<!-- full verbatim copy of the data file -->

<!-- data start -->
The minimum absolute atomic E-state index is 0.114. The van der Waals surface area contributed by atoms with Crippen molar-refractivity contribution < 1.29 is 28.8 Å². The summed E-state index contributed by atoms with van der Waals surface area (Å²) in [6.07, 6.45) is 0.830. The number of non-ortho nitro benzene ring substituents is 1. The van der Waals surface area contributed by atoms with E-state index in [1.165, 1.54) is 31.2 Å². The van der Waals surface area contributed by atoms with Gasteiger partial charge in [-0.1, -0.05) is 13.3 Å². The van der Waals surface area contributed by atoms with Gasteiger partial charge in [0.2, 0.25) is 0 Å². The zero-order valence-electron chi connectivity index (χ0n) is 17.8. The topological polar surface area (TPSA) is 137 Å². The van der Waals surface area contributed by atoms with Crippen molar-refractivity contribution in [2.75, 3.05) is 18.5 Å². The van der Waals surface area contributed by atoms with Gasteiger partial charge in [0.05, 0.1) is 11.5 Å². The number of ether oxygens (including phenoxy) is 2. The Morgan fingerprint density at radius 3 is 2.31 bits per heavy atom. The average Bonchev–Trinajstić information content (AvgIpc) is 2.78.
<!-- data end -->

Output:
The minimum absolute atomic E-state index is 0.114. The van der Waals surface area contributed by atoms with Crippen molar-refractivity contribution < 1.29 is 28.8 Å². The summed E-state index contributed by atoms with van der Waals surface area (Å²) in [6.07, 6.45) is 0.830. The number of non-ortho nitro benzene ring substituents is 1. The van der Waals surface area contributed by atoms with E-state index in [1.165, 1.54) is 31.2 Å². The van der Waals surface area contributed by atoms with Gasteiger partial charge in [-0.1, -0.05) is 13.3 Å². The van der Waals surface area contributed by atoms with Gasteiger partial charge in [0.2, 0.25) is 0 Å². The zero-order valence-electron chi connectivity index (χ0n) is 17.8. The topological polar surface area (TPSA) is 137 Å². The van der Waals surface area contributed by atoms with Crippen molar-refractivity contribution in [2.75, 3.05) is 18.5 Å². The van der Waals surface area contributed by atoms with Gasteiger partial charge in [0.05, 0.1) is 11.5 Å². The number of ether oxygens (including phenoxy) is 2. The Morgan fingerprint density at radius 3 is 2.31 bits per heavy atom. The average Bonchev–Trinajstić information content (AvgIpc) is 2.78.